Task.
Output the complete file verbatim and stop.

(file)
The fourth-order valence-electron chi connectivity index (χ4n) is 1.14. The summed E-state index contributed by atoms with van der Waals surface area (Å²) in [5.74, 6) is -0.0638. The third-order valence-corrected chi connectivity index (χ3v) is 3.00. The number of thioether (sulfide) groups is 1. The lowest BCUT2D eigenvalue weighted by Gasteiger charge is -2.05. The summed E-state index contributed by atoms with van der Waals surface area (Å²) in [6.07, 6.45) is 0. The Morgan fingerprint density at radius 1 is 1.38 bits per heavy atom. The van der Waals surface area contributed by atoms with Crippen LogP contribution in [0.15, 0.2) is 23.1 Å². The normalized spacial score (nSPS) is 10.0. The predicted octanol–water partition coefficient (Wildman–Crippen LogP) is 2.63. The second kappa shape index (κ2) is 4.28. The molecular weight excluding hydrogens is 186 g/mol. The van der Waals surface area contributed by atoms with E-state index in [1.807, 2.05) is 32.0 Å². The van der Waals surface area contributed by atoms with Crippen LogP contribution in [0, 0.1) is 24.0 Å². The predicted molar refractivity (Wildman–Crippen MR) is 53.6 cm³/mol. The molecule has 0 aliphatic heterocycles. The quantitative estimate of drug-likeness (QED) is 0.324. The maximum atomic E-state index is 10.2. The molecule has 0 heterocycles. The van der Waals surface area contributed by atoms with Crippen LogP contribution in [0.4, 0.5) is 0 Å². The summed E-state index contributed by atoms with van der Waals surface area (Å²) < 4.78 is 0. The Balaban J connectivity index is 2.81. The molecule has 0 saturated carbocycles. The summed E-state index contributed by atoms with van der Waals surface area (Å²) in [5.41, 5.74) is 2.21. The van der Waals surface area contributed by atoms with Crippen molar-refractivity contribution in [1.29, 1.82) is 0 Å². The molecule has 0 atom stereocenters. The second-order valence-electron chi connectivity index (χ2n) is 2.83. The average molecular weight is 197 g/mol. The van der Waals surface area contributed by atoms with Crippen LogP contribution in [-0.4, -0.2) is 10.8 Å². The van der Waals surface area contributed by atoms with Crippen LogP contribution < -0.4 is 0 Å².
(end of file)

The fourth-order valence-electron chi connectivity index (χ4n) is 1.14. The summed E-state index contributed by atoms with van der Waals surface area (Å²) in [5.74, 6) is -0.0638. The third-order valence-corrected chi connectivity index (χ3v) is 3.00. The number of thioether (sulfide) groups is 1. The lowest BCUT2D eigenvalue weighted by Gasteiger charge is -2.05. The summed E-state index contributed by atoms with van der Waals surface area (Å²) in [6.07, 6.45) is 0. The Morgan fingerprint density at radius 1 is 1.38 bits per heavy atom. The van der Waals surface area contributed by atoms with Crippen LogP contribution in [0.15, 0.2) is 23.1 Å². The normalized spacial score (nSPS) is 10.0. The predicted octanol–water partition coefficient (Wildman–Crippen LogP) is 2.63. The second kappa shape index (κ2) is 4.28. The molecular weight excluding hydrogens is 186 g/mol. The van der Waals surface area contributed by atoms with E-state index in [1.807, 2.05) is 32.0 Å². The van der Waals surface area contributed by atoms with Crippen LogP contribution in [0, 0.1) is 24.0 Å². The predicted molar refractivity (Wildman–Crippen MR) is 53.6 cm³/mol. The molecule has 0 aliphatic heterocycles. The quantitative estimate of drug-likeness (QED) is 0.324. The maximum atomic E-state index is 10.2. The molecule has 0 heterocycles. The van der Waals surface area contributed by atoms with Crippen LogP contribution in [0.4, 0.5) is 0 Å². The summed E-state index contributed by atoms with van der Waals surface area (Å²) < 4.78 is 0. The Balaban J connectivity index is 2.81. The molecule has 0 saturated carbocycles. The summed E-state index contributed by atoms with van der Waals surface area (Å²) in [5.41, 5.74) is 2.21. The van der Waals surface area contributed by atoms with Crippen molar-refractivity contribution in [1.29, 1.82) is 0 Å². The molecule has 0 atom stereocenters. The second-order valence-electron chi connectivity index (χ2n) is 2.83. The average molecular weight is 197 g/mol. The van der Waals surface area contributed by atoms with Crippen LogP contribution in [-0.4, -0.2) is 10.8 Å². The van der Waals surface area contributed by atoms with Crippen LogP contribution < -0.4 is 0 Å².